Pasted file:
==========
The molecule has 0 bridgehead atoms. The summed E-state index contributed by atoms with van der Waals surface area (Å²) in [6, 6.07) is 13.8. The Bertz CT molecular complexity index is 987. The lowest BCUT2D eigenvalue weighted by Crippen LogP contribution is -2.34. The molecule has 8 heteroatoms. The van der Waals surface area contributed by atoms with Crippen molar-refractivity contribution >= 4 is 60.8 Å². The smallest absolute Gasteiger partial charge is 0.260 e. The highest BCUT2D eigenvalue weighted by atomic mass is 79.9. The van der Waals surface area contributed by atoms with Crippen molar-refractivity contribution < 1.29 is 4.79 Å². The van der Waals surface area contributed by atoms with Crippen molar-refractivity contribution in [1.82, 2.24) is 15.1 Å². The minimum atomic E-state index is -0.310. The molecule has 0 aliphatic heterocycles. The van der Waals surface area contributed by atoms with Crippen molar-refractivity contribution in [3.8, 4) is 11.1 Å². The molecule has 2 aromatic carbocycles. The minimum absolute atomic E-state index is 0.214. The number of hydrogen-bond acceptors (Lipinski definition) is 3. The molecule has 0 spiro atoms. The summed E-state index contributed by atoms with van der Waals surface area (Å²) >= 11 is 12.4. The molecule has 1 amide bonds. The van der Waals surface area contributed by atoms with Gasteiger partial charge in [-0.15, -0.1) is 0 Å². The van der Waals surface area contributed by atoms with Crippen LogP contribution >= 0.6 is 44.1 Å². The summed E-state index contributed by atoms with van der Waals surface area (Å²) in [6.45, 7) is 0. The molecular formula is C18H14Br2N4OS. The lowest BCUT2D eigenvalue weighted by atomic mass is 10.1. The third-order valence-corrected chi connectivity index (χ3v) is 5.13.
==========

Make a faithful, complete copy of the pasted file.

The molecule has 0 bridgehead atoms. The summed E-state index contributed by atoms with van der Waals surface area (Å²) in [6, 6.07) is 13.8. The Bertz CT molecular complexity index is 987. The lowest BCUT2D eigenvalue weighted by Crippen LogP contribution is -2.34. The molecule has 8 heteroatoms. The van der Waals surface area contributed by atoms with Crippen molar-refractivity contribution >= 4 is 60.8 Å². The smallest absolute Gasteiger partial charge is 0.260 e. The highest BCUT2D eigenvalue weighted by atomic mass is 79.9. The van der Waals surface area contributed by atoms with Crippen molar-refractivity contribution < 1.29 is 4.79 Å². The van der Waals surface area contributed by atoms with Crippen molar-refractivity contribution in [1.82, 2.24) is 15.1 Å². The minimum atomic E-state index is -0.310. The molecule has 0 aliphatic heterocycles. The van der Waals surface area contributed by atoms with Crippen molar-refractivity contribution in [3.8, 4) is 11.1 Å². The molecule has 2 aromatic carbocycles. The minimum absolute atomic E-state index is 0.214. The number of hydrogen-bond acceptors (Lipinski definition) is 3. The molecule has 0 spiro atoms. The summed E-state index contributed by atoms with van der Waals surface area (Å²) >= 11 is 12.4. The molecule has 1 amide bonds. The van der Waals surface area contributed by atoms with Gasteiger partial charge in [-0.15, -0.1) is 0 Å². The van der Waals surface area contributed by atoms with Crippen LogP contribution >= 0.6 is 44.1 Å². The summed E-state index contributed by atoms with van der Waals surface area (Å²) in [6.45, 7) is 0. The molecular formula is C18H14Br2N4OS. The lowest BCUT2D eigenvalue weighted by atomic mass is 10.1. The third-order valence-corrected chi connectivity index (χ3v) is 5.13.